Terrible Writing Advice – Chapter 30: Rivals

Nothing is more intense than the fearsome stare of a pair of rival characters, except for maybe the author’s laziness. Don’t forget to have the rivals scream each other’s name all the time. I’m sure that will never get old.

My Honest Thoughts on Rival Characters

“You have enemies? Why, it is the story of every man who has done a great deed or created a new idea. It is the cloud which thunders around everything that shines. Fame must have enemies, as light must have gnats. Do not bother yourself about it; disdain. Keep your mind serene as you keep your life clear.” -Victor Hugo

For those who have read my book it will come as no surprise that I have a particular fondness for the old rival trope. I think that one of the great appeals of rivals is that we often measure ourselves by the quality of our enemies. That is what a rival can be, a quality enemy, not just another foe, but someone to measure ourselves and our ideals against. A person who can challenge us not just in skills, but in confidence and test our deepest resolve.

Defeating a rival doesn’t just earn us victory but also the respect of a worthy foe. The harder it is to earn the respect of a rival the more rewarding it is when won. This can be a really powerful emotion when a respected rival is not just defeated but also won over to the side of the good guys. The appeal is that the side you are on is so great that the best of the enemy side will see the value in it and switch sides. Hence why anime often uses the ‘defeat equals friendship’ trope.

I find it interesting that Japanese anime tends to have a much more interesting take on this trope compared to western fiction. Shōtarō Kaneda vs Tetsuo Shima, Goku vs Vegeta (and Piccolo too, and like nearly half the cast of DBZ come to think of it), Naruto vs Sasuke, Lupin vs Zenigata, Char vs Amuro, like every Pokemon game ever and the list goes on and on. Now compare that to western fiction and you get… um… Draco vs Harry Potter and the raging dumpster fire that was Batman v Superman?

Western fiction seems to prefer the arch nemesis rather than the rival. The Joker is the antithesis to Batman rather than a competitor. That’s probably why Superman is so often pitted against Batman rather than any of Batman’s rogues’ gallery. Even then the vast majority of works usually have Batman and Superman setting aside their differences and teaming up in the first third of the story. For the rival trope to really hit home, it often seems that there needs to be a bit of overlap in terms of character aspects for that happen. It makes sense. A rival is a competitor after all.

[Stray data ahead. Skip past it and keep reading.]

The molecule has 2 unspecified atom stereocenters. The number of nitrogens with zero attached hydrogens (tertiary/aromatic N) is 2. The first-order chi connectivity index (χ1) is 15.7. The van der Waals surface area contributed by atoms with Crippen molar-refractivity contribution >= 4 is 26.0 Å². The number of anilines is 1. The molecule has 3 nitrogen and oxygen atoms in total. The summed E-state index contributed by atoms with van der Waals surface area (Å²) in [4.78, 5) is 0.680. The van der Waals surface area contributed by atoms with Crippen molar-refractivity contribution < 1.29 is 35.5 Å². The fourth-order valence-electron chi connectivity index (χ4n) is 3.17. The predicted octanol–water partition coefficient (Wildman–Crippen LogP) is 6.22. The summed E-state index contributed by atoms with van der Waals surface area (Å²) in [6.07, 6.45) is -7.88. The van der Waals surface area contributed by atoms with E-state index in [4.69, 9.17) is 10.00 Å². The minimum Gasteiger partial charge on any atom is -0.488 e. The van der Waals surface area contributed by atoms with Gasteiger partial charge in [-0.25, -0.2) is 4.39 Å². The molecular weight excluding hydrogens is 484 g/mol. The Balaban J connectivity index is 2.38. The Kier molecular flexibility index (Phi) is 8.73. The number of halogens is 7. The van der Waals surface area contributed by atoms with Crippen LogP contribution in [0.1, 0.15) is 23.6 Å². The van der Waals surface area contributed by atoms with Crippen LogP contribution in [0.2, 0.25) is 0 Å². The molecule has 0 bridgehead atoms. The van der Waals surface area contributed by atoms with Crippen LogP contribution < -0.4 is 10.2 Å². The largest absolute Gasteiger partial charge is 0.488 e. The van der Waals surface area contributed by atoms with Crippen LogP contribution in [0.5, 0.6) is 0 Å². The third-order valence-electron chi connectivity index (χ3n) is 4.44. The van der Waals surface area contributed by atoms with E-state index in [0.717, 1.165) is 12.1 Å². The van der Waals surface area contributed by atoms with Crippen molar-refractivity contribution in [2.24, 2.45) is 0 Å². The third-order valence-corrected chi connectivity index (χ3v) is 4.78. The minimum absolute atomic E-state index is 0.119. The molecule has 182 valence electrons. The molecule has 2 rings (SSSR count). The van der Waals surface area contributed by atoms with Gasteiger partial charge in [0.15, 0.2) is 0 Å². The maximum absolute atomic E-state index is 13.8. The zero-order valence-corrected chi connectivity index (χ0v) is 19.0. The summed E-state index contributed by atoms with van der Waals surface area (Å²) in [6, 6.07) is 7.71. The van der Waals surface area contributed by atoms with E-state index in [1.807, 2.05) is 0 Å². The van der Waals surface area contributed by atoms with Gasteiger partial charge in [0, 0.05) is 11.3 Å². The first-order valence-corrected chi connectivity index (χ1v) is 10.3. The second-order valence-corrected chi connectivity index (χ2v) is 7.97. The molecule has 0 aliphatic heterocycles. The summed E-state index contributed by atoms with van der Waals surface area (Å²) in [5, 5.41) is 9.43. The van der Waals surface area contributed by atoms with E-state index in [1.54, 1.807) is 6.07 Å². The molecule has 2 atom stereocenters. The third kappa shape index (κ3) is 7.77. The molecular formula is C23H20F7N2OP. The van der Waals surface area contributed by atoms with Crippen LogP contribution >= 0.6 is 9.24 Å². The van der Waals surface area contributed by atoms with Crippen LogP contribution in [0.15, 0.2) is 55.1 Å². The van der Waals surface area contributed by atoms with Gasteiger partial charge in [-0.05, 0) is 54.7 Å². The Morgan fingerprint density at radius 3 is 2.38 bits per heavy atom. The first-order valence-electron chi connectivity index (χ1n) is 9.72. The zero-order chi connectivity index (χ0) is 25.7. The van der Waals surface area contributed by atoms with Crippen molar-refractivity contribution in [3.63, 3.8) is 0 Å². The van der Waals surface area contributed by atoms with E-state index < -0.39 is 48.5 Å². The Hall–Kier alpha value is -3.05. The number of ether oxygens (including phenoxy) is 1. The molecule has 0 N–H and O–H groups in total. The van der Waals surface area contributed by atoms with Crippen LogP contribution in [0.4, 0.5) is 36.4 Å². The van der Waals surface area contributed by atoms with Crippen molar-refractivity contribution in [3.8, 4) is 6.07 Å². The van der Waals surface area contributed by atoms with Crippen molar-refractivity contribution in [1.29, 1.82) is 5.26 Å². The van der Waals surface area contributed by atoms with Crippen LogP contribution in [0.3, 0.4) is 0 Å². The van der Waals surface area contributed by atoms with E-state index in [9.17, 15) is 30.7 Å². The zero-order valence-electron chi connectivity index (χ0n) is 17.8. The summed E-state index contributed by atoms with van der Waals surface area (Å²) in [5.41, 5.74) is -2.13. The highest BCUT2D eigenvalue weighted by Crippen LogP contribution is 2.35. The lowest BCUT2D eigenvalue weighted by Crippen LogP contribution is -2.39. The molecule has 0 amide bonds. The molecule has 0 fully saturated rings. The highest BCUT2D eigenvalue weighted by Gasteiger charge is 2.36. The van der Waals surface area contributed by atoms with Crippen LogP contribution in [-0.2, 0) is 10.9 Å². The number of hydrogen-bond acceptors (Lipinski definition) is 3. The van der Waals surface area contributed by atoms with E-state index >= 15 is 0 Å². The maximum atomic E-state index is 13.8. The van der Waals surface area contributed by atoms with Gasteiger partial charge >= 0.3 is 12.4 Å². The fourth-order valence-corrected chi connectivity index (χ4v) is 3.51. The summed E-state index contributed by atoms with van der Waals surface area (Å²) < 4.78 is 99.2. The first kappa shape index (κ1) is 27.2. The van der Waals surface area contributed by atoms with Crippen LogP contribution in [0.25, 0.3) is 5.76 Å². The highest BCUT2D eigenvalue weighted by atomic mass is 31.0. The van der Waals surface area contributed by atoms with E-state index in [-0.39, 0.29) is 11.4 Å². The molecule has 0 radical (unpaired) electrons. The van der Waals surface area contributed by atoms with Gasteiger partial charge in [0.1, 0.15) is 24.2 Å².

A good rival really has to more to do with the dynamic between characters rather than skills, abilities, etc. Characters who bounce off of each other in interesting ways (such as great dialog exchanges) make for much more engaging reading than characters who just endlessly fight each other over rather obvious reasons. Having characters punch each other is fine, but if they can really express why they want to punch each other then the said punching becomes a lot more entertaining because the audience is invested in the characters.

The rival trope is really interesting when it comes to romantic plot-lines. So in a story where the writer adds a love interest and then neglects the said love interest, then adds a rival with a really good dynamic then don’t be surprised when the majority of the shippers completely ignore the love interest. It’s not so much that the hero and the rival have such great chemistry, but rather that they have more chemistry than the shoehorned in love interest (love interests will be the subject of their own Terrible Writing Advice one day because this is a trope that is frequently misused). In a way, the writer did too good a job with the rival in this case. This could be easily fixed by spending some more time working on the love interest. Sometimes the fix is as easy as actually writing some scenes with the love interest. Screen time does wonders for character development.

Keeping the rival competitive is a rather tricky business as well. That really depends on the author’s intent. Having a joke rival can be a wonderful way to add comic relief to a story even if it doesn’t add any tension. Sometimes having a weak rival can even make the rival a good underdog. The main issue is when the rival is always considered a credible threat by the other characters when they lose every battle in the story.

I really do wish that more stories used rivals as worthy foes. Villains are far too often dehumanized and having a well written rival can really anchor a reader into the story. The strength of a well built rival for the protagonist is that they can challenge them in more ways than just capacity for violence. Losing to a rival can be as dramatic as winning. A true rival will push the protagonist to the edge of their skills, abilities and ideals. Too bad most protagonists use their special hidden ability ‘Author’s Power Fantasy’ to instantly defeat their rival.